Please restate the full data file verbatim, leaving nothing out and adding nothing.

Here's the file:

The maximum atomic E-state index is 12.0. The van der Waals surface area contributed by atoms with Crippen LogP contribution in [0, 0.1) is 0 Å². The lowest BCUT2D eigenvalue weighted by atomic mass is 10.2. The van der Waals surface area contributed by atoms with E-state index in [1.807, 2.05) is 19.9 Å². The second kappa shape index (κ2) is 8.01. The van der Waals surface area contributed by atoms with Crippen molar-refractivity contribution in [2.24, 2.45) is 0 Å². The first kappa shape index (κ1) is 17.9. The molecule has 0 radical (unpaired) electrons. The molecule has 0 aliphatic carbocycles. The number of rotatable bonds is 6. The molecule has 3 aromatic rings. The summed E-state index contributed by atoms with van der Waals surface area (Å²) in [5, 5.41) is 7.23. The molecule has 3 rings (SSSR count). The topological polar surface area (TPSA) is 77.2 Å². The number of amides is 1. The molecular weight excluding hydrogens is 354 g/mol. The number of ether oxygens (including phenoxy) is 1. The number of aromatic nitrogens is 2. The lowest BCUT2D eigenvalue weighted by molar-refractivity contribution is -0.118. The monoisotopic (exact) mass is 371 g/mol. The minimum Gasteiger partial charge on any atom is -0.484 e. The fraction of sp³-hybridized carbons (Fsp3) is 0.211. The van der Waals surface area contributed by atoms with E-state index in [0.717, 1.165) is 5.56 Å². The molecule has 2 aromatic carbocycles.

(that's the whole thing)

The maximum atomic E-state index is 12.0. The van der Waals surface area contributed by atoms with Crippen LogP contribution in [0, 0.1) is 0 Å². The lowest BCUT2D eigenvalue weighted by atomic mass is 10.2. The van der Waals surface area contributed by atoms with E-state index in [1.807, 2.05) is 19.9 Å². The second kappa shape index (κ2) is 8.01. The van der Waals surface area contributed by atoms with Crippen molar-refractivity contribution in [2.24, 2.45) is 0 Å². The first kappa shape index (κ1) is 17.9. The molecule has 0 radical (unpaired) electrons. The molecule has 0 aliphatic carbocycles. The number of rotatable bonds is 6. The molecule has 3 aromatic rings. The summed E-state index contributed by atoms with van der Waals surface area (Å²) in [5, 5.41) is 7.23. The molecule has 3 rings (SSSR count). The topological polar surface area (TPSA) is 77.2 Å². The number of amides is 1. The molecular weight excluding hydrogens is 354 g/mol. The number of ether oxygens (including phenoxy) is 1. The number of aromatic nitrogens is 2. The lowest BCUT2D eigenvalue weighted by molar-refractivity contribution is -0.118. The monoisotopic (exact) mass is 371 g/mol. The minimum Gasteiger partial charge on any atom is -0.484 e. The fraction of sp³-hybridized carbons (Fsp3) is 0.211. The van der Waals surface area contributed by atoms with E-state index in [0.717, 1.165) is 5.56 Å². The molecule has 2 aromatic carbocycles.